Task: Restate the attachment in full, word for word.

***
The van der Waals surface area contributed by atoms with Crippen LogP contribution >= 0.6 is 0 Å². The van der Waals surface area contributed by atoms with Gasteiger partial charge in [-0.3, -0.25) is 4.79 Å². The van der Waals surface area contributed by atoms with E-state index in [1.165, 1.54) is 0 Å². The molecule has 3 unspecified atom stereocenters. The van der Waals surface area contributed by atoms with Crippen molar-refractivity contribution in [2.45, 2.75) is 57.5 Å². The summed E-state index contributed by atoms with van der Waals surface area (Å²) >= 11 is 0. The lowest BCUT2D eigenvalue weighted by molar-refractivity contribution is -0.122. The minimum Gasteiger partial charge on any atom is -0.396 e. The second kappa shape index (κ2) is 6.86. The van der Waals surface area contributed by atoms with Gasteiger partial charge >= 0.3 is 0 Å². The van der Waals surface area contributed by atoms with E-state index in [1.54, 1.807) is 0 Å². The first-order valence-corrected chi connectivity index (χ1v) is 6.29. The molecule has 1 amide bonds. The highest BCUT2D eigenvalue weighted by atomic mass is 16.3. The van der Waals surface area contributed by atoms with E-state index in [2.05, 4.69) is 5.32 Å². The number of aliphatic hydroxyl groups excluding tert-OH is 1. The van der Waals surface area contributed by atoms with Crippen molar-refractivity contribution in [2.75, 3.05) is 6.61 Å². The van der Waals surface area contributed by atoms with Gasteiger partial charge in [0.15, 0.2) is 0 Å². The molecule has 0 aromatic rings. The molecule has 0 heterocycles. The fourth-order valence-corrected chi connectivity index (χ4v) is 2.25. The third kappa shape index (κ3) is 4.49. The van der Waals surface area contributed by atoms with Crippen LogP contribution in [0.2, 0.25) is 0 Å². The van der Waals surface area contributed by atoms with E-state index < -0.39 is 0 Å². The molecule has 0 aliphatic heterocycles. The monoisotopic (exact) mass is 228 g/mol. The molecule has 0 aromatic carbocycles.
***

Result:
The van der Waals surface area contributed by atoms with Crippen LogP contribution >= 0.6 is 0 Å². The van der Waals surface area contributed by atoms with Gasteiger partial charge in [-0.3, -0.25) is 4.79 Å². The van der Waals surface area contributed by atoms with E-state index in [1.165, 1.54) is 0 Å². The molecule has 3 unspecified atom stereocenters. The van der Waals surface area contributed by atoms with Crippen molar-refractivity contribution in [2.45, 2.75) is 57.5 Å². The summed E-state index contributed by atoms with van der Waals surface area (Å²) >= 11 is 0. The lowest BCUT2D eigenvalue weighted by molar-refractivity contribution is -0.122. The minimum Gasteiger partial charge on any atom is -0.396 e. The second kappa shape index (κ2) is 6.86. The van der Waals surface area contributed by atoms with Gasteiger partial charge >= 0.3 is 0 Å². The van der Waals surface area contributed by atoms with E-state index in [1.54, 1.807) is 0 Å². The first-order valence-corrected chi connectivity index (χ1v) is 6.29. The molecule has 1 amide bonds. The highest BCUT2D eigenvalue weighted by atomic mass is 16.3. The van der Waals surface area contributed by atoms with E-state index in [2.05, 4.69) is 5.32 Å². The number of aliphatic hydroxyl groups excluding tert-OH is 1. The van der Waals surface area contributed by atoms with Crippen molar-refractivity contribution in [2.75, 3.05) is 6.61 Å². The van der Waals surface area contributed by atoms with Gasteiger partial charge in [0.15, 0.2) is 0 Å². The molecule has 0 aromatic rings. The molecule has 0 heterocycles. The fourth-order valence-corrected chi connectivity index (χ4v) is 2.25. The third kappa shape index (κ3) is 4.49. The van der Waals surface area contributed by atoms with Crippen LogP contribution in [0.2, 0.25) is 0 Å². The van der Waals surface area contributed by atoms with E-state index < -0.39 is 0 Å². The molecule has 0 aliphatic heterocycles. The monoisotopic (exact) mass is 228 g/mol. The molecule has 0 aromatic carbocycles.